We all need oxygen, and that goes for organisms that live under water, too. Oxygen is exchanged when the surface of water contacts the earth’s atmosphere. So, oxygen is naturally present in water. But sometimes a pond might not have enough oxygen, and fish and plants suffer.
Luckily, there are ways to increase the oxygen in your pond water. But to fix the oxygenation process, you have to understand it first.
Oxygen distribution in water
Stratification is a process that happens during warm months. When the sun heats the upper surface of water, it causes a layer of warm, oxygen-rich water to form above a layer of cooler water with less dissolved oxygen. Naturally, these layers won’t mix because of the temperature difference. Ever heard that heat rises? The same principle applies in water.
When dissolved oxygen levels become too low, some crummy things can happen in your pond. Beneficial aerobic bacteria that help break down excess debris like leaves, dead plants, and fish waste can no longer survive. So, large amounts of pond muck can accumulate at the bottom. With nothing to break down this gunk, excess nutrients are released back into the water. This can cause algae blooms. And if that wasn’t bad enough, pond muck can also release a gas called hydrogen sulfide. It’s often compared to the smell of rotten eggs.
Breaking the cycle
The stratification cycle is naturally broken during cooler seasons. As the sun’s rays become less intense, air and water surface temperatures cool. Since there’s less of a temperature variance, the two layers naturally mix together again. This process is called turnover.
If turnover happens too rapidly, it can be problematic for fish. Levels of dissolved oxygen on the surface layer may become too diluted to sustain life when mixing with the lower layer that contains very little dissolved oxygen. Basically, as the water mixes, living organisms like fish can suffocate. The good news is that fish kills rarely happen when turnover occurs in nature because the change is gradual over the course of a season.
Installing a fountain or an aerator in your pond can be a good way to prevent stratification. However, if you’re installing these components during the warmer summer and early fall months, be careful. Start by running them in timed increments over the first few weeks so a rapid turnover cycle doesn’t happen. Remember that the purpose of a pond fountain or a pond aerator is not to add dissolved oxygen to the water – it’s to circulate water from the bottom of a pond to the surface. This prevents stratification.
Will a pond aerator or fountain control growth of unwanted aquatic weeds?
A pond with evenly dispersed dissolved oxygen will make excess nutrients scarcer. But it won’t eradicate established aquatic weeds – unless it’s a species that requires stagnant water like duckweed or blue-green algae. Decreasing the supply of nutrients can slow the growth of new plants, though. And if a consistent supply of new nutrients is still entering the pond, an aerator or fountain won’t be as effective. Other measures such as installing wetland filtration may be a better solution.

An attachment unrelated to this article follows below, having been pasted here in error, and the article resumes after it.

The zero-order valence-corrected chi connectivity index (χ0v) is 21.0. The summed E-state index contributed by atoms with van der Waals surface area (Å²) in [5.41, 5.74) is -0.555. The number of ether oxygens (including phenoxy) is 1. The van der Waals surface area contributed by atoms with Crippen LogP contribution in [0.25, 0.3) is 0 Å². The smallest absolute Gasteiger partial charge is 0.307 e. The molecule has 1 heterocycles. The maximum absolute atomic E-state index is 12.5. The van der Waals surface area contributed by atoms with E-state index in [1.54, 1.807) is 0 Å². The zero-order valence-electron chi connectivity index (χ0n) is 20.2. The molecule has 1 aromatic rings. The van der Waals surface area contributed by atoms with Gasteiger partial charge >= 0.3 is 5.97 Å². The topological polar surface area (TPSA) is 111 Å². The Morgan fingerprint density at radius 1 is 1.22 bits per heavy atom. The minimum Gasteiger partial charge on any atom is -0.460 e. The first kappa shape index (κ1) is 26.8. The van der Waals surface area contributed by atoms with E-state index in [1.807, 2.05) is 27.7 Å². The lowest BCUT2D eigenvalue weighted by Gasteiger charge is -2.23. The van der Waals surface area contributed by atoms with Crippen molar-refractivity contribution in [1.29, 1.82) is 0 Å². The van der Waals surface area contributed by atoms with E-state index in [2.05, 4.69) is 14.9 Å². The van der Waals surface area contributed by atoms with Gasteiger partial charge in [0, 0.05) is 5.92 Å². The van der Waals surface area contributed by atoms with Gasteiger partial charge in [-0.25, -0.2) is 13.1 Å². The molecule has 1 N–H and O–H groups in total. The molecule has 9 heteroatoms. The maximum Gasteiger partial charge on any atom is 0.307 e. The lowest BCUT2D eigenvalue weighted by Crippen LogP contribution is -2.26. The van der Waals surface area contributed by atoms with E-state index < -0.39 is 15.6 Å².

If your primary objective is to get rid of unwanted aquatic vegetation, the best solution is usually an herbicidal treatment that should be performed by a licensed applicator. One drawback to herbicide treatments is that decomposing plant matter can deplete oxygen levels from the water, so a pond fountain or an aerator may help maintain healthy levels of dissolved oxygen to prevent stagnation.
Does my pond have to be a certain size to have a fountain or an aerator?
No! The more dissolved oxygen in a pond, the better.
Beneficial bacteria thrive in water with more oxygen. And if you have more of these microbes breaking down excess nutrients, algae have less food and the filtration will be more efficient. Plus, your fish will be healthier and more active in a pond with more dissolved oxygen.
Small pond fountains and aerators can be used to keep a hole in the ice during winter months, too. And in larger ponds where fish like grass carp are being used to eat algae, lots of dissolved oxygen will help sustain a healthy population.
The right pond fountain or aerator for you
Finding the right oxygenation levels in your pond can be tricky. But Good Earth Water Gardens can help. We’ll work with you to determine the current state of your pond and how to best insure proper oxygenation in the future. Give us a call at 913-749-8090 or contact us online.